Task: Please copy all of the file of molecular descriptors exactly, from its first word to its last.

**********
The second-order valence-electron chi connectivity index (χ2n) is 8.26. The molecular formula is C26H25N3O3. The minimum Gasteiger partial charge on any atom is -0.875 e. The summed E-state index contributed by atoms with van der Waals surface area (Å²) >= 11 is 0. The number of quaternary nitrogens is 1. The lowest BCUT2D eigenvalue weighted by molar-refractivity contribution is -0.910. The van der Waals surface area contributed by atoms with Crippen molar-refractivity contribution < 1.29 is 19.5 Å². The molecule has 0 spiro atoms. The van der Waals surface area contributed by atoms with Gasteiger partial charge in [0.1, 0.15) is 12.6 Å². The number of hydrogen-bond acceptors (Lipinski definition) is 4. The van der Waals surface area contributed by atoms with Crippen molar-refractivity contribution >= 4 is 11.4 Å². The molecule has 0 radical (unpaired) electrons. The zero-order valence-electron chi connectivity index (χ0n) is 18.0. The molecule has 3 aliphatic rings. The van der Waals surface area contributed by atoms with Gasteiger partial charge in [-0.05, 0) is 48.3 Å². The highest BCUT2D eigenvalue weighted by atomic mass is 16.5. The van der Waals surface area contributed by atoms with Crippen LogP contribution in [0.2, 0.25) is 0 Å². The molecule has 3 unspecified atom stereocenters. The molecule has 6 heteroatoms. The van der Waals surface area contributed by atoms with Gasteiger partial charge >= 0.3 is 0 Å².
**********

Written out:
The second-order valence-electron chi connectivity index (χ2n) is 8.26. The molecular formula is C26H25N3O3. The minimum Gasteiger partial charge on any atom is -0.875 e. The summed E-state index contributed by atoms with van der Waals surface area (Å²) >= 11 is 0. The number of quaternary nitrogens is 1. The lowest BCUT2D eigenvalue weighted by molar-refractivity contribution is -0.910. The van der Waals surface area contributed by atoms with Crippen molar-refractivity contribution < 1.29 is 19.5 Å². The molecule has 0 spiro atoms. The van der Waals surface area contributed by atoms with Gasteiger partial charge in [0.1, 0.15) is 12.6 Å². The number of hydrogen-bond acceptors (Lipinski definition) is 4. The van der Waals surface area contributed by atoms with Crippen molar-refractivity contribution >= 4 is 11.4 Å². The molecule has 0 radical (unpaired) electrons. The zero-order valence-electron chi connectivity index (χ0n) is 18.0. The molecule has 3 aliphatic rings. The van der Waals surface area contributed by atoms with Gasteiger partial charge in [-0.05, 0) is 48.3 Å². The highest BCUT2D eigenvalue weighted by atomic mass is 16.5. The van der Waals surface area contributed by atoms with Crippen LogP contribution in [0.2, 0.25) is 0 Å². The molecule has 3 unspecified atom stereocenters. The molecule has 6 heteroatoms. The van der Waals surface area contributed by atoms with Gasteiger partial charge >= 0.3 is 0 Å².